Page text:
Nobody would wish upon any county the hard financial times that Northamptonshire have been through in the last few years but their plight has not been without consolations. Had the purse strings at Wantage Road not needed to be drawn so tight, for example, the careers of several players who have worn the Tudor Rose badge with distinction might never have happened.
Working with a perennially small squad of senior players, the county are never more than two or three injuries away from a selection crisis and have had to be more resourceful than most in finding candidates to fill the breach. Plucking names from obscurity has become something of a speciality.
So much so that Northants coach David Ripley is advocating that England consider their latest find - a player still largely unknown - for a T20 debut against the West Indies next month.
Jack Brooks is the most high-profile example of a fast bowler who blossomed late, a revelation for Northants and subsequently Yorkshire but already 25 when he made his first-class debut after stepping up from minor counties cricket with Oxfordshire.
Ben Sanderson, 28, the wicket-taking hero last summer of the county's second odds-defying T20 finals day triumph in four years, arrived at Wantage Road by a similar route, having played in minor counties for Shropshire, although he had sampled the beginnings of a professional career with Yorkshire before being released in 2011.
Now Ripley thinks he has struck gold again with a third fast bowler. Richard Gleeson, the 29-year-old former Cumberland player took 14 debut-season wickets in last summer's NatWest Blast and has another 10 this time in what is shaping up as another successful Northants T20 campaign, which sees the county second in the North Group ahead of Friday night's home match against Leicestershire.
Gleeson was still being paid on a match-by-match arrangement last year, having never played in a professional game before the 2015 season, but he was given his first contract this year and is making an impact, too, in red-ball cricket, in which he took his first five-wicket haul in Northants' rain-ruined Championship match against Gloucestershire this week.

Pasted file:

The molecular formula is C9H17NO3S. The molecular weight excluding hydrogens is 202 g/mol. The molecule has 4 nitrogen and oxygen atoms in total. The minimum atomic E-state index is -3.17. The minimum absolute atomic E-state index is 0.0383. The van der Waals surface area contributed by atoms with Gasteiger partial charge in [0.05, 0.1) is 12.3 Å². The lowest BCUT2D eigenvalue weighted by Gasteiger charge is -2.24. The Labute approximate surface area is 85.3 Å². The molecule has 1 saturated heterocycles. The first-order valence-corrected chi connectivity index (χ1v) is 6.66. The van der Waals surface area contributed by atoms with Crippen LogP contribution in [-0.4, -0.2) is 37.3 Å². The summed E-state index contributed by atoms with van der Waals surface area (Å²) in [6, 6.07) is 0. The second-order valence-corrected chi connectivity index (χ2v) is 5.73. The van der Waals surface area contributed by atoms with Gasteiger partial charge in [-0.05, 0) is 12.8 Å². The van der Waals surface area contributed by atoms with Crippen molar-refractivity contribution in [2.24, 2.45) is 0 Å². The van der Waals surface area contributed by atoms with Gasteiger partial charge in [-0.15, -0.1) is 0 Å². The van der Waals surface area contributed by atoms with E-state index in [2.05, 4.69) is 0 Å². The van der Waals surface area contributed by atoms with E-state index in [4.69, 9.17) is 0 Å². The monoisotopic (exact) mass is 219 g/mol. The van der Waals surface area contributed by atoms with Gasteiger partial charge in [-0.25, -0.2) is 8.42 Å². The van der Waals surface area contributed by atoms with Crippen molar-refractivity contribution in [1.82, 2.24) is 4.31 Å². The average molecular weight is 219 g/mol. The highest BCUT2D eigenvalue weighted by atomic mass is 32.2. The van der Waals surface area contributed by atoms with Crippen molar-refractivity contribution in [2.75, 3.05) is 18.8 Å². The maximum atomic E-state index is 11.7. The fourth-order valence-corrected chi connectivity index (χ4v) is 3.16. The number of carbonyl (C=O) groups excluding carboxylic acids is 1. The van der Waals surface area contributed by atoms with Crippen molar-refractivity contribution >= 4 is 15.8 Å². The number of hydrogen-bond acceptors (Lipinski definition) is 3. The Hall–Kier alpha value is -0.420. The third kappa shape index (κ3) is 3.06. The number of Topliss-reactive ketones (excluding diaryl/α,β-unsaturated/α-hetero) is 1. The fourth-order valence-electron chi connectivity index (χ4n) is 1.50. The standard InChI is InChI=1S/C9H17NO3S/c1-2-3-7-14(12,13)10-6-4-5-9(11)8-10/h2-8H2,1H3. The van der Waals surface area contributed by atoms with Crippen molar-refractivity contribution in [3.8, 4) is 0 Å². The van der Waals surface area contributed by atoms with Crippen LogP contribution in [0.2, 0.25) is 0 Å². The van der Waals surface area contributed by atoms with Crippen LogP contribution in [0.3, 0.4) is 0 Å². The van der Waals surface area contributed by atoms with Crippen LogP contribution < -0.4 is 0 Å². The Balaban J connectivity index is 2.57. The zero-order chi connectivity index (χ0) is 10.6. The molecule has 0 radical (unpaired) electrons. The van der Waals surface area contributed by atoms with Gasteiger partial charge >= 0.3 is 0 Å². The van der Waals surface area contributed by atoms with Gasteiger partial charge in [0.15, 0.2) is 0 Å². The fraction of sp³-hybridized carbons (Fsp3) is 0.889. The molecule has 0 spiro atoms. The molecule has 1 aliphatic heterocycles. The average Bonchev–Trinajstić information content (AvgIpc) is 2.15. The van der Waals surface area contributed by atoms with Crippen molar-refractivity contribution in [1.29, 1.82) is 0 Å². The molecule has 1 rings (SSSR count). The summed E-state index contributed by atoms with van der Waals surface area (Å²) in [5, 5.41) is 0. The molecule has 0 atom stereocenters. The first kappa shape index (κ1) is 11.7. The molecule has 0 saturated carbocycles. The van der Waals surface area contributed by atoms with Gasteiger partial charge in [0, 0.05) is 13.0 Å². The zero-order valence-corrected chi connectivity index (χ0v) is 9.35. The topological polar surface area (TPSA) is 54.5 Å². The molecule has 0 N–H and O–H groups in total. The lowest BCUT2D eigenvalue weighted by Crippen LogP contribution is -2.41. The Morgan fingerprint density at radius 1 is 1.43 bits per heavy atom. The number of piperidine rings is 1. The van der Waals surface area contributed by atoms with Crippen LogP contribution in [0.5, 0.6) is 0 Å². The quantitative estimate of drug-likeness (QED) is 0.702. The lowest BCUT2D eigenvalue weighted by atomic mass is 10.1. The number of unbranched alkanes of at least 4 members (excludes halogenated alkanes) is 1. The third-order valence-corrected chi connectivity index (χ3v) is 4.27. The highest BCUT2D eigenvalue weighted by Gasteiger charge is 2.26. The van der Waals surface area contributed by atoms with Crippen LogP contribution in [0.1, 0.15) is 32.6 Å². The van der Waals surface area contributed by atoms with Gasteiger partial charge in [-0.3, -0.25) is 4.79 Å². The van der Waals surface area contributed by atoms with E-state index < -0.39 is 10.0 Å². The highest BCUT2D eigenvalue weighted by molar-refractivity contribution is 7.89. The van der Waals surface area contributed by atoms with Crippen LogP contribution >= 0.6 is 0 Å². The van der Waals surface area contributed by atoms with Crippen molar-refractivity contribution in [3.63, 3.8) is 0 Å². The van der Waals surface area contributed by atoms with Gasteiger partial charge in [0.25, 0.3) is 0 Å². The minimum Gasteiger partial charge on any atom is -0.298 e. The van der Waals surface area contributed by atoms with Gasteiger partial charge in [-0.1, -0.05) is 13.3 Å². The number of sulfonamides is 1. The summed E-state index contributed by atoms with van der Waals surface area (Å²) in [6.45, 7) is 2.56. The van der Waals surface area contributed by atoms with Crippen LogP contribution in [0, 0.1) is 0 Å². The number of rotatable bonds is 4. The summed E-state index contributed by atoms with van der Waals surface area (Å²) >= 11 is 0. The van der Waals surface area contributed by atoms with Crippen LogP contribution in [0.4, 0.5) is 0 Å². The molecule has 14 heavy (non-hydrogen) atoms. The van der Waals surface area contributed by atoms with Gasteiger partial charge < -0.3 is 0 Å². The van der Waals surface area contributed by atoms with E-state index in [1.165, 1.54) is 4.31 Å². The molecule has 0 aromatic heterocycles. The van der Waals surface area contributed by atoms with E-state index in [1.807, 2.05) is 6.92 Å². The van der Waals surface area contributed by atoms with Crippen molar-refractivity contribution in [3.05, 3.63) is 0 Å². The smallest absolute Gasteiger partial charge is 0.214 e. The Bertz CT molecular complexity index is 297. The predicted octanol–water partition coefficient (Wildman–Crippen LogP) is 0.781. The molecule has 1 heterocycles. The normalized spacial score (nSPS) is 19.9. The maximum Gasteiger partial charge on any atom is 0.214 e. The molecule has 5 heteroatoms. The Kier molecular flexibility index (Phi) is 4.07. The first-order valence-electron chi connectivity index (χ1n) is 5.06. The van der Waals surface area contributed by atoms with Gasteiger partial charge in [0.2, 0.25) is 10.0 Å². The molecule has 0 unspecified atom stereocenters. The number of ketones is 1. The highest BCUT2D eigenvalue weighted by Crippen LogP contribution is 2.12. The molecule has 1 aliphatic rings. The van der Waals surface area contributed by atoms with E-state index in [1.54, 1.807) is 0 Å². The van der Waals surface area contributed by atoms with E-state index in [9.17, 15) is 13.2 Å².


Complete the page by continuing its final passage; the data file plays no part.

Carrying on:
He was selected for the North v South matches in Dubai and Abu Dhabi before the current season only to be ruled out by injury and Ripley rates him so highly he thinks England should be considering him for the T20 fixture against West Indies at Chester-le-Street next month.
"From what I've seen in T20 cricket, I really hope he can be involved in that England-West Indies T20 game"
"He's got pace, he does things with the ball and he gets good players out," Ripley said. "From what I've seen in T20 cricket, I really hope he can be involved in that England-West Indies T20 game. He holds his nerve in the Powerplays with good players coming hard at him, is hard to hit off a good length, has a yorker he seems to be able to deliver at will, and some improving slower balls."
Blackpool-born Gleeson's professional contract at Wantage Road fulfils a dream he thought would never be realised, having been overlooked by his native Lancashire, for whose cricket board he worked as a community coach until last year.
"I played in under-16s festivals for one of the area teams but that was as close as it got to playing for Lancashire," Gleeson said. "I didn't play any Second XI games or even in age-group teams."
He played club cricket for Blackpool and a sports coaching degree helped him find work with the Lancashire board. It was only after he had been invited to play for Cumberland in minor counties that a professional career finally became a possibility.
"What had started out as a six-month position with Lancashire Cricket Board had turned into a full-time job, doing a lot of Chance to Shine work with schools," he said.
"I worked in a factory for a few months after university, so it was great to be working in coaching, which is what I'd set out to do with the course I chose at university.